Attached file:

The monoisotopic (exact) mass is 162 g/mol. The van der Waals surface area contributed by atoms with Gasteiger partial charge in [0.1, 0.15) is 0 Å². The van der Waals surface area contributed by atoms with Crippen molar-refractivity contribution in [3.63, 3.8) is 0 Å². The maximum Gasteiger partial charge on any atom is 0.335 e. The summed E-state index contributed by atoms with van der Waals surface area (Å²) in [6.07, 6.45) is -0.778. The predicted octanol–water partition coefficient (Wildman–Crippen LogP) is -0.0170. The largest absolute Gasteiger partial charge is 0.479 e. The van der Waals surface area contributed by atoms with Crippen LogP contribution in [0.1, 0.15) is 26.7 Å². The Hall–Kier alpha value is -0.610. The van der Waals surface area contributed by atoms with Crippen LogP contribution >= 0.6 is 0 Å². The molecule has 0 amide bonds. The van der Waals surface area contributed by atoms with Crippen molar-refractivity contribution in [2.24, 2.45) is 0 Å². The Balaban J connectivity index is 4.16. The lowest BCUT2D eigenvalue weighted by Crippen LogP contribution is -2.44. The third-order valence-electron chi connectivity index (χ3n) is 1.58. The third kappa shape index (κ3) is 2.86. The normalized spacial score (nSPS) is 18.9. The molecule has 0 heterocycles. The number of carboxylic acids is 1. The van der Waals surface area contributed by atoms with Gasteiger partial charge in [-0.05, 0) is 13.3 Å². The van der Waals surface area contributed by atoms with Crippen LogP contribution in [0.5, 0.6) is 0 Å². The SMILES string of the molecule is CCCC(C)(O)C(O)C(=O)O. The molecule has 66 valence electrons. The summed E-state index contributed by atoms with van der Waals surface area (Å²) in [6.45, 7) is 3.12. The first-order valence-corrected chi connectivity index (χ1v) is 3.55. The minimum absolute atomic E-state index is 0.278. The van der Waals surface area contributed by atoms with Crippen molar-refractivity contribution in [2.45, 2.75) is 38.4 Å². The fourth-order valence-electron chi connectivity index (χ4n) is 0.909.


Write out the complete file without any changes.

The monoisotopic (exact) mass is 162 g/mol. The van der Waals surface area contributed by atoms with Gasteiger partial charge in [0.1, 0.15) is 0 Å². The van der Waals surface area contributed by atoms with Crippen molar-refractivity contribution in [3.63, 3.8) is 0 Å². The maximum Gasteiger partial charge on any atom is 0.335 e. The summed E-state index contributed by atoms with van der Waals surface area (Å²) in [6.07, 6.45) is -0.778. The predicted octanol–water partition coefficient (Wildman–Crippen LogP) is -0.0170. The largest absolute Gasteiger partial charge is 0.479 e. The van der Waals surface area contributed by atoms with Crippen LogP contribution in [0.1, 0.15) is 26.7 Å². The Hall–Kier alpha value is -0.610. The van der Waals surface area contributed by atoms with Crippen LogP contribution >= 0.6 is 0 Å². The molecule has 0 amide bonds. The van der Waals surface area contributed by atoms with Crippen molar-refractivity contribution in [2.24, 2.45) is 0 Å². The Balaban J connectivity index is 4.16. The lowest BCUT2D eigenvalue weighted by Crippen LogP contribution is -2.44. The third-order valence-electron chi connectivity index (χ3n) is 1.58. The third kappa shape index (κ3) is 2.86. The normalized spacial score (nSPS) is 18.9. The molecule has 0 heterocycles. The number of carboxylic acids is 1. The van der Waals surface area contributed by atoms with Gasteiger partial charge in [-0.05, 0) is 13.3 Å². The van der Waals surface area contributed by atoms with Crippen LogP contribution in [0.5, 0.6) is 0 Å². The SMILES string of the molecule is CCCC(C)(O)C(O)C(=O)O. The molecule has 66 valence electrons. The summed E-state index contributed by atoms with van der Waals surface area (Å²) in [6.45, 7) is 3.12. The first-order valence-corrected chi connectivity index (χ1v) is 3.55. The minimum absolute atomic E-state index is 0.278. The van der Waals surface area contributed by atoms with Crippen molar-refractivity contribution in [2.45, 2.75) is 38.4 Å². The fourth-order valence-electron chi connectivity index (χ4n) is 0.909.